Pointing out the beneficial effects of self-discipline does not mean that it's easy to do. I struggle with my weight as well, after all. The issue for most of us is not in recognizing that we need to be more disciplined, it's in finding ways to achieve it. If you have found a diet and eating plan that is working for you (and from your past comments, it seems that you have) then you are being more disciplined.

As for the self-deception, again I was using my own experience as the basis. As obvious as it is that I have a habit of eating when I am not hungry, it's something that I often do not take into account when trying to find ways to manage my diet and weight. So I wind up talking about hunger when hunger is not really the issue-- unnecessary eating is.

I think you may be taking my comments a bit too personal, Galina. Mostly, I try to understand human behavior from the perspective that our subconscious mind exerts a great deal more influence on us than we believe, even when we're aware of it. If you see comments where I am speaking in the general sense and using "we" then I am using my own experience and my own motives and actions as the basis. I believe that by stating and studying the way I (and other people) think, I can identify those mental obstacles and try to find a way around them.

And I like you Galina, you seem like a nice person. Even if you hate me a little bit. :)
bentleyj74 said…
I love that you are so emotionally articulate and honest :)

I agree that people DO know how they feel or react but I do also suspect that they do not know whether their perception is objective. Let me compare for the sake of example a person who avoids conflicts to a person who overeats. The over eater and conflict avoider both know intellectually that their behaviors are not helping them BUT they don't know how to endure what they feel if they try to do otherwise. People get disoriented when they don't know what to DO in response to what they ARE feeling.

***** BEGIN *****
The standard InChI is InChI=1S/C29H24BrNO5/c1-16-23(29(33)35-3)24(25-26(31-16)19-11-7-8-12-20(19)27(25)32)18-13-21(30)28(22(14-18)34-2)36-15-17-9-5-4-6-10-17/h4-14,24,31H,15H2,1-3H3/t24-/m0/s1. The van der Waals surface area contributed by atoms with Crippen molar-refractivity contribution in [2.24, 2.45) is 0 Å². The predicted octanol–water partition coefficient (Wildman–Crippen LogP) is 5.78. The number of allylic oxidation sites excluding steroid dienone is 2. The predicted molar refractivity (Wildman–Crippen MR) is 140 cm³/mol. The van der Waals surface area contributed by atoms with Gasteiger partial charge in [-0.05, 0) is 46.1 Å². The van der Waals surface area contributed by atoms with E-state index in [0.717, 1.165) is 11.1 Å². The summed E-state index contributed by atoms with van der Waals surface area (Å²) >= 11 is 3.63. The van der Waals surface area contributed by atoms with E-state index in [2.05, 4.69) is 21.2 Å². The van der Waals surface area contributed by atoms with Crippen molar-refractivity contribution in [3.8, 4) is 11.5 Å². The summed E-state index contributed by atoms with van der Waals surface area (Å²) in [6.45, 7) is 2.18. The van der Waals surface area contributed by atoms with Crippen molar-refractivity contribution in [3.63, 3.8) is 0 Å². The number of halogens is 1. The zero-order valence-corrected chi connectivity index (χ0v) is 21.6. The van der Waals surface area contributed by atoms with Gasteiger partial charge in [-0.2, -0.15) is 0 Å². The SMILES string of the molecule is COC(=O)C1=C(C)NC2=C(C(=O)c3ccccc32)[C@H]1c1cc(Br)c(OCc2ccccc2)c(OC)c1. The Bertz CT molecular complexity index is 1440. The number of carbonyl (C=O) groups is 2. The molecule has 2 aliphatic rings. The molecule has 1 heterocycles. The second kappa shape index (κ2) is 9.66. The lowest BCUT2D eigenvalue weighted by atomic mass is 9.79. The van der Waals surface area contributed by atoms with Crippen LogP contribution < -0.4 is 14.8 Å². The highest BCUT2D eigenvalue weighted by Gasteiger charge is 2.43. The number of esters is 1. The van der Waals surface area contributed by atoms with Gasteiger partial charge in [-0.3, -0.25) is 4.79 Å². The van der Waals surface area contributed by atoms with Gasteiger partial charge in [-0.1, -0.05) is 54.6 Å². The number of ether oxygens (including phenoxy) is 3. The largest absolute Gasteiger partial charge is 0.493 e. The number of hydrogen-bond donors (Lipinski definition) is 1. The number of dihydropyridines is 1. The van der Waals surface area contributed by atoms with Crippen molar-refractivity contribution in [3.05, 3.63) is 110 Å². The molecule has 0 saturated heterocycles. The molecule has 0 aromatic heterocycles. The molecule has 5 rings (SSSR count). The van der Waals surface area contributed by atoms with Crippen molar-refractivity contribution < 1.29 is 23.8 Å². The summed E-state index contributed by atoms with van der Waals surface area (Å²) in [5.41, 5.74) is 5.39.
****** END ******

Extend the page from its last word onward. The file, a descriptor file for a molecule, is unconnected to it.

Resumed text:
If I feel hunger should I disregard it? To what degree? When do I have permission to eat again and on what authority is that limit set? We all know we won't roll over and immediately die if we are hungry for a few hours or even a few days but at some point everyone finds it unpleasant and has to decide to get something to eat. That is all determined by perception and perception is a tricky b*tch to contend with. There are a lot of moving parts and sophisticated conditioned responses, trap doors, and blind sides when dealing with perception.

It'd be so much easier for everyone if it really was as simple as any diet would like to suggest.
Galina L. said…
@Tonus, I own you an apology, I was too cranky at the moment when I left my comment.
I think your work with people could make you sort-of pessimistic about human nature. Also, people who hire a personal trainer may be from passive variety(some of them, of course), who think they would pay you to do some of the job instead of practicing self-discipline and observe what works and what doesn't. I believe the majority of health problem people experience could be improved through life-style choices , sometimes significantly improved. My hobby is to find how to do it, and sometimes I give an advice when asked. It is amazing how rarely people follow it. For example, my former mother-in-law, she suffers from rheumatoid arthritis, I keep bringing her as a gift various topical remedies when I visit Russia. I told her(because she asked) to avoid certain things that get all autoimmune issues worse, start taking D3, do not drink a vine for any reason. Just because she is facing the perspective of a wheel-chair in a nearest future, she follows my advise probably 20% of the time. I am not pushing a strict Paleo on her, btw because it would be unrealistic.
Galina L. said…
I am not an oatmeal person, but my mom used to eat it for a breakfast. She changed it for eggs and deli meats on my insistence and the change greatly improved the satiety. I don't want to insult anyone with questioning one's experience, but I think a person should aim for finding a food which provides the best satiation. It is abnormal to be in the stage "I HAVE EAT NOW!!!" after just 3 hours after a breakfast.
Galina L. said…
I wish you would check out the Todd Becker blog "Getting stronger", he covers pretty well your questions.
Here is my personal summary, if you aim for fasting window at least 16 hours and try to eat not sooner than in 4 hours after you finished your last meal(preferably at different times in order to avoid Pavlov's effect), practice a weekly 22 - 24 hour fast, it will be it. You will decide when you eat in advance, not your hunger or your perception.